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Mayor of Toledo, Ohio Audits City Hotels and Issues Report Card to the Public
Is the Destination Sullied?

Crusader or What?

By J. Ragsdale Hendrie

August 2007 - Should we applaud or cringe?  This surely goes beyond the errant hair in the soup or the shower.  Personally, I am appalled for two reasons:  one, that the Mayor, Carty Finkbeiner, was driven to this public action, and two, that it was aired in the public domain as a Destination “story”.  The situation must have been quite extraordinary to prompt this outrage in the media.  The counter side is that there was a perception gone awry, affecting a city’s reputation, and a Public official took action.  Let’s start with some preliminary information, as reported in two articles (5/2/07 and 8/3/07) by the local newspaper, The Blade.  

The Mayor felt, through personal observation and complaints from Visitors, that downtown hotels were not performing well in terms of “…attitude, conduct and cleanliness”.  He noted that Hotels are “…where many people get their first impression of the city.”  If the Experience is poor, they will not return. "We have been trying to get the large and small hotels to raise their standards. I don't want our city to be seen as an unclean city," Mr. Finkbeiner said. If Hotels do not cooperate, "we're going to close them down," he said.  Holy smokes!

He hired a Secret Shopper to evaluate six hotels, with the company to consider “phone inquiry, curb appeal, check-in, public areas, guest room appearance, room service and checkout”.  As reported, the final scores ranged from 28-85.  The lowest scoring property responded that Guests expected a higher level of luxury not matched by room rate and that the hotel was old and outdated, leading to expectations not met.  However, they immediately began to address operation shortcomings, before they were to be closed as a “Public Nuisance”.  Great Zot!

We in Hospitality certainly cannot question the Mayor’s grasp of the importance of First Impressions as they relate to the Visitor Experience, and we also recognize the import of a Mayor’s Position as Lead Destination Ambassador.  But, from a Destination marketing perspective, this type of news and coverage creates a unique Public Relations opportunity. What was not in place or acted upon accordingly to fix the problem(s) in a private fashion, rather that using the public   “stockade” of shame and guilt?

Normally, if a Visitor has a complaint, it is registered with the Chamber of Commerce, perhaps the Convention and Visitor’s Bureau and/or the Office of the Mayor.  Sometimes, the offending business is not even alerted, as the Customer thinks they will not answer the complaint.  The complaint is then typically “routed” to the business in question, requesting a suitable response within a specific time frame.  Sadly, this is where the process typically ends.  It is off my desk and now it is your problem.  Hopefully, the complaint will be answered. Major disconnect potential!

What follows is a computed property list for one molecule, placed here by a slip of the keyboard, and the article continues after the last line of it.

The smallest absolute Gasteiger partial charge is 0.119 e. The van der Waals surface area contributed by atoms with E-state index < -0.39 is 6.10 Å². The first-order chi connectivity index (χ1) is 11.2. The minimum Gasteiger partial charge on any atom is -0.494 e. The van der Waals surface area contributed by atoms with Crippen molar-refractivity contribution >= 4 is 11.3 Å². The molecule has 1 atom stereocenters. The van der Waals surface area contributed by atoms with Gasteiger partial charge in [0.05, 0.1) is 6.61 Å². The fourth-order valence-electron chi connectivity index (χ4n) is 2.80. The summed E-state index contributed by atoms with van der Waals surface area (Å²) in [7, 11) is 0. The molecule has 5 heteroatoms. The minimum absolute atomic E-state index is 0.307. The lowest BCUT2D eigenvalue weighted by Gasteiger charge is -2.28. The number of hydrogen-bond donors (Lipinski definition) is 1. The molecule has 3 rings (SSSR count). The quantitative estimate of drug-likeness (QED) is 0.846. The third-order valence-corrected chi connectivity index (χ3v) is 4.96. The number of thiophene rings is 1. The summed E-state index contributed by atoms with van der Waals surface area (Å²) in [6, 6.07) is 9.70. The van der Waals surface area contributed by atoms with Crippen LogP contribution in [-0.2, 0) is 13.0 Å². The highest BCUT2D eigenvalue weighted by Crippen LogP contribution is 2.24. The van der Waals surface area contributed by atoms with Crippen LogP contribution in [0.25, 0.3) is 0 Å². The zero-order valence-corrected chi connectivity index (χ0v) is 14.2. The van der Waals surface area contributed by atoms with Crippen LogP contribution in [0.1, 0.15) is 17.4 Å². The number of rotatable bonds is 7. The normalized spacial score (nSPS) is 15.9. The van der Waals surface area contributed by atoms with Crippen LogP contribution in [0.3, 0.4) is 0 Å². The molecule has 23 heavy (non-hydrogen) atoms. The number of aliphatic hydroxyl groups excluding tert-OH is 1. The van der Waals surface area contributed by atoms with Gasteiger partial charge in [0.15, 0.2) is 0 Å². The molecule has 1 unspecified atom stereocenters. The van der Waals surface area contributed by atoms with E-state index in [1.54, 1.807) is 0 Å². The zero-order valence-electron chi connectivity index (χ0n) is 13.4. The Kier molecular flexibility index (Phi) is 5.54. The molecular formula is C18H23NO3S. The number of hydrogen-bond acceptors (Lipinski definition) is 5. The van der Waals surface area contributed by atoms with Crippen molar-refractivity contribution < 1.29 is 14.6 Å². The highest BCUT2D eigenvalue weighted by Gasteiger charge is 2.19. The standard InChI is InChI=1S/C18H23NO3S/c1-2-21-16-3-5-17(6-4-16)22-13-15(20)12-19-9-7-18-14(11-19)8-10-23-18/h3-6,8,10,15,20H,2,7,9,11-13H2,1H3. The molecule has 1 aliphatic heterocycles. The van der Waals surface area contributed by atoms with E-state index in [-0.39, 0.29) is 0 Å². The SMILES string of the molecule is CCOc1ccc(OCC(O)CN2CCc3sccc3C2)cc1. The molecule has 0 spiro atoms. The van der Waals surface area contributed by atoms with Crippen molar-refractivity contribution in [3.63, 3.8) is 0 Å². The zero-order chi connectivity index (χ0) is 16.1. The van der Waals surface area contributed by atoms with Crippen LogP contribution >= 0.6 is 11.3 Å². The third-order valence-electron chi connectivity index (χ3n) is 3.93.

Most of our Associations, Professional, Trade, Chambers, and CVB’s, have language regarding the proper performance accorded membership.  They talk about ethics, customer service, the value of unity, how they all complement the whole.  Most even have language about how to address those members who are not up to snuff, usually chasing those non-dues compliant.  But, they have a process, their intended clout to keep the Association shipshape, for they protect the integrity and reputation of their community, and miscreants will be dealt with post haste. 

What happened in Toledo?  Surely other community and hospitality leaders must have been aware of the “problems”, knowing that a poor Experience at Hotel “X” would impact a Visitor’s perception of the entire Destination. And, certainly a timely response to complaints would ameliorate “bad news”, which only further tarnishes a city’s reputation.  Perhaps, private pressure failed.

The Mayor may have been courageous.  The Public likes an audacious leader, someone who tackles a situation and seeks solutions, not through the old smoke-filled backroom deal making but right upfront in the public domain.  The other take might be that those who should have acted, did not, and the Mayor’s recourse was one of exasperation. 

There always is more than meets the eye in these situations, particularly within the political contours, but the bottom line is what was promised was not delivered.  A Destination city such as Toledo should represent an integrated Customer Service attitude and approach, from the Taxi cab driver, to the Front Desk, to the restaurant server, to the policeman.  Success rests with everyone.  Toledo is a very public demonstration about delivery, meeting expectations, and, I might add, the benefit of some standards of performance with product, service and facility.  The Mayor got my attention.  What does your Downtown area, your Destination core,  look like?

Was the Mayor correct with the action taken?  I do not know, but consider the ramifications.  It is all about recovery at this point.  Our Hollywood folks check into rehab.  Aruba is still reeling from a poorly handled, unfortunate situation, yet tourism is booming.  New Orleans still languishes.  Damage Control is the usual response.  Perhaps, a different DMO twist could be:  we have addressed a Destination problem, and our rebound will be better than ever.  Come to Toledo and see!  Here is a bar of soap for your “goodie bag”.  Humor helps.

The author believes that Remarkable Hospitality is the portal to the Memorable Experience.  Seek solutions at:


J. Ragsdale Hendrie

Also See: Mayor of Toledo, Ohio Hires Secret Shopper to Visit Six Hotels; Intent Is to Improve Customer Service / August 2007
Service Promise Unfulfilled with Staffing Challenges - Alas, Woe is We, Gnash Teeth - So, What Else Is New? / J. Ragsdale Hendrie / November 2006


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